Prevent Sweating Pipes

Fix Sweating PIpes

Everything sweats when temperatures rise in the summer, and cold water pipes are no exception. It may sound trivial, but sweating pipes can cause serious water damage, and can lead to mold and structural rot. Luckily, pipe sweating is a relatively simple fix and can be taken care of by DIYers.

What Causes Pipes to Sweat?

Pipe sweating occurs because cold air holds less water vapor than warm air. When a cold pipe touches the hot, moist air around it, the temperature around the pipe drops and the air reaches its dew point. This causes the water vapor in the air to become a liquid and collect on the side of the pipe.

This is the same phenomenon that allows clouds to form, and while the formation of condensation is probably a neat process if you’re into meteorology, you may appreciate it less a homeowner.

Make Sure the Pipes are Sweating, Not Leaking

Fixing a pipe that sweats isn’t such a difficult task, but before you fix the pipe, your first job is to ensure that it’s actually sweating and not leaking. If the sweating is bad enough, it may be hard to tell the difference.

  • Look for signs of a leak on the pipe. Check the pipe for green corrosion or rust, especially near the fittings. If the pipe has been leaking since before the temperature warmed up, you may see evidence of the leak somewhere on the pipe.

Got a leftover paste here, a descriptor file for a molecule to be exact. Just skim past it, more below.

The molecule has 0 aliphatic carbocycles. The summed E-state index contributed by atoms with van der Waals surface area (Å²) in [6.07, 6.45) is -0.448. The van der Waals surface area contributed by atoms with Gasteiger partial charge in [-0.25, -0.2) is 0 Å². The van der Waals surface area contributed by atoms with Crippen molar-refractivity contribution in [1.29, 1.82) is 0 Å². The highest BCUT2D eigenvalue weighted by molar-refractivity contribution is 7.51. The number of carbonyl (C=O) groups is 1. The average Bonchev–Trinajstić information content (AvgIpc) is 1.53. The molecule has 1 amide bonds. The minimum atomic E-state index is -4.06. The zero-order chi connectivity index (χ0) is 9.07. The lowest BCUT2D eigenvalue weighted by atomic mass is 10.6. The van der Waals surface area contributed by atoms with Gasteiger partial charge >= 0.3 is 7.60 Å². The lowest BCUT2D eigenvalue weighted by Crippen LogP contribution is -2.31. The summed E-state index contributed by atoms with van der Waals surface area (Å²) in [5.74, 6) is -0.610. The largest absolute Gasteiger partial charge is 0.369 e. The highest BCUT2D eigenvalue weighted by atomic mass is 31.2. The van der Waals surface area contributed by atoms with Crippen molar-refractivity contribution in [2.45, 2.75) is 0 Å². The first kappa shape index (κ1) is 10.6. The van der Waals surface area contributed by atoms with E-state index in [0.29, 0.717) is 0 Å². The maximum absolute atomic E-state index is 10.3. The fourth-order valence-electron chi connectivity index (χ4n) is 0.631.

• Check your water meter to see if your house has a leak. Turn off all the water faucets in your house and stop all water-related activity. Check the water meter and record the number. Wait half an hour, then check the water meter again. If the gauge or number on the water meter has changed, your house has a leak. Unfortunately,  there’s no way to tell where the leak is coming from, so the sweating or leaking pipe in question may not be the source of the problem. Either way, it’s time to call a plumber.

There are a Few Ways to Fix Sweating Pipes

Pipe Insulation

If you do determine that the pipe is definitely sweating, there are a couple things you can do to fix the problem.

  • A/C: Air conditioners have a de-humidifying effect that will fix the problem as long as the sweating pipe is somewhere in the temperature controlled portions of your home.
  • Dehumidifier: If your home has no air conditioning or the air conditioner doesn’t work, you can still reduce the problem by removing some of the humidity in the air.
  • Insulation: Insulated pipes don’t sweat. The easiest way to insulate your pipes is with self-adhesive pipe sleeves, sold at home improvement centers and hardware stores across the country. For more specific directions, take a look at our blog post about how to insulate pipes.

Pipe insulation is a great DIY project because just about anyone can fit a self-adhesive sleeve over a pipe. We recommend insulating all your pipes, not just the sweating ones. Pipe insulation can make your home more energy efficient and can prevent your pipes from freezing and bursting when temperatures drop in the winter.

For more information or to pay for professional pipe insulation, give us a call at Terry’s Plumbing.